Advice from a former teacher

March 24, 2017, 4:13 p.m.

Illustration for Advice from a former teacher

 

I have been working as the Programme Coordinator for Action Tutoring in Sheffield for six months but before this I worked as a primary school teacher, specialising in Key Stage 1.

I got into teaching by going back to university after my undergraduate degree,  to do a PGCE; however there are many different routes to becoming a teacher. You can find out more about those here:

https://getintoteaching.education.gov.uk/explore-my-options/teacher-training-routes

If you are considering going into teaching then it is important to be aware that whilst it is a very rewarding job, it is also a difficult job with a heavy workload.

Here are a few things I learned whilst teaching that helped me to manage the workload and improved the learning experience for the pupils in my class.

 

  1. Make sure you give yourself time off.

The main reason given by teachers for leaving the profession is the heavy workload and not feeling like they have a life outside of school. It is very easy in teaching to end up being in school from 7am-6pm and to spend a large part of your evenings and weekend days marking, planning and creating unique, fun resources.  This is because when you care about your class you will often feel as though you can always do more for them. However for most people this is completely unmanageable and whilst every teacher wants to do the best they can do for every single pupil, it is extremely important to think about your own wellbeing and to make sure you have a healthy work/life balance. 

I always came into school early but forced myself to finish by 5pm. I would then work for about 6 hours max on either Saturday or Sunday. If I didn’t get my work done by the end of the day, I would leave it until the morning. These hours worked for me and doing this allowed me to continue doing things that made me happy outside of work, meaning I wasn’t stressed out and tired when it was time to teach. Obviously there were some weeks where I had to work extra hours (when it’s time to write reports, the run up to the nativity performance etc.) but setting myself time limits made me happier and more efficient.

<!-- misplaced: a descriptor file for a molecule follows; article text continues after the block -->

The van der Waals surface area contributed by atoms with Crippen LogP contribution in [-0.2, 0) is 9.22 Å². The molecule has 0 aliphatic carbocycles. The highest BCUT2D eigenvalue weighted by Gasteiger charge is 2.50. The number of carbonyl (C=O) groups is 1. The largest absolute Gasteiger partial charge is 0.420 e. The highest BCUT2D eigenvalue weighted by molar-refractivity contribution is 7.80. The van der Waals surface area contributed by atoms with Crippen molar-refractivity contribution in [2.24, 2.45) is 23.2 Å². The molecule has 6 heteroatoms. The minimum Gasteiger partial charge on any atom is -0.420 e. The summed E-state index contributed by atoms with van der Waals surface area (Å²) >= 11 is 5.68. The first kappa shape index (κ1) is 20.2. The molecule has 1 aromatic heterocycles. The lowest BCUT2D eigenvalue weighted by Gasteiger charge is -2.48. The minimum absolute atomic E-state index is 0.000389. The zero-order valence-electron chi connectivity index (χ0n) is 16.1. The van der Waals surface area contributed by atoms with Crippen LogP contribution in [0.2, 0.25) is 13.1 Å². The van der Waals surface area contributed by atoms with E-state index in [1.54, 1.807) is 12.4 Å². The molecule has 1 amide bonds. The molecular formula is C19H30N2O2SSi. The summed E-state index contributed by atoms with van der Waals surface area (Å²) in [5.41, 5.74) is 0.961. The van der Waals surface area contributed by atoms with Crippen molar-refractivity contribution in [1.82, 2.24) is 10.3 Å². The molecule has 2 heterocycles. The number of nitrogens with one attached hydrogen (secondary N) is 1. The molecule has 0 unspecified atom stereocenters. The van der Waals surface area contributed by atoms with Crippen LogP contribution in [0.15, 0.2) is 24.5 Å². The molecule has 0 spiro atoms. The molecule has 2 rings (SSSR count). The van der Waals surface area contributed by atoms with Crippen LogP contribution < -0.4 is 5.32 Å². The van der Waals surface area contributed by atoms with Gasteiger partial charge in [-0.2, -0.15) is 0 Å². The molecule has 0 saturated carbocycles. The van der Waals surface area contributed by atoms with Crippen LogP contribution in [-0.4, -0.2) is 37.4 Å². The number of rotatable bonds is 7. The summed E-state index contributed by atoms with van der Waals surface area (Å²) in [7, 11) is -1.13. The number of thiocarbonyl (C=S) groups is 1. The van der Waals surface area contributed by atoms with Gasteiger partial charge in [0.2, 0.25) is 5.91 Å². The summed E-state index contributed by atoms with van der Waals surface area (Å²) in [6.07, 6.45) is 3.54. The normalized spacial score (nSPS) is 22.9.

1. Find ways for your class to learn and consolidate their knowledge at every opportunity.

There is so much content within the national curriculum and it can sometimes feel as though it is impossible to teach it all! The worst feeling is when you spend ages teaching a certain topic and then when you revisit it weeks later, the children seem to have forgotten a lot of it. The best way I found to combat this was to always have tasks available to allow children to consolidate previous learning. For example, every morning the children would have a task to get on with as soon as they entered the room. This could be as simple as writing on the whiteboard ‘Choose an object in the room. Write down as many adjectives as possible about your object’. We would then spend a minute or two looking at some answers as a class, or in pairs, before doing the register. Also try to have tasks like this available for when children finish their work early; you will often be too busy to think of an activity off the top of your head, so have a range of activities set up around the room ready for them to have a go at.

 

  1. Be reflective and willing to try new ideas.

Like any job you learn as you go. I felt completely prepared after my PGCE but over the first year I started to doubt a lot of things I was doing; this is just because as you gain experience you will start to develop as a teacher. Things that worked when you were a student may not work with your new class, so it is important to reflect on and change what isn’t working.

 

  1. Remember how important your job is.

Lastly, when you have a hard day/week, try to think about the fact that you are making a huge difference to so many young people. Never forget the amazing impact you have and what an important person you are in a young person’s life.

 

 

Written by Ellen Hindley, Sheffield Programme Coordinator 

blog comments powered by Disqus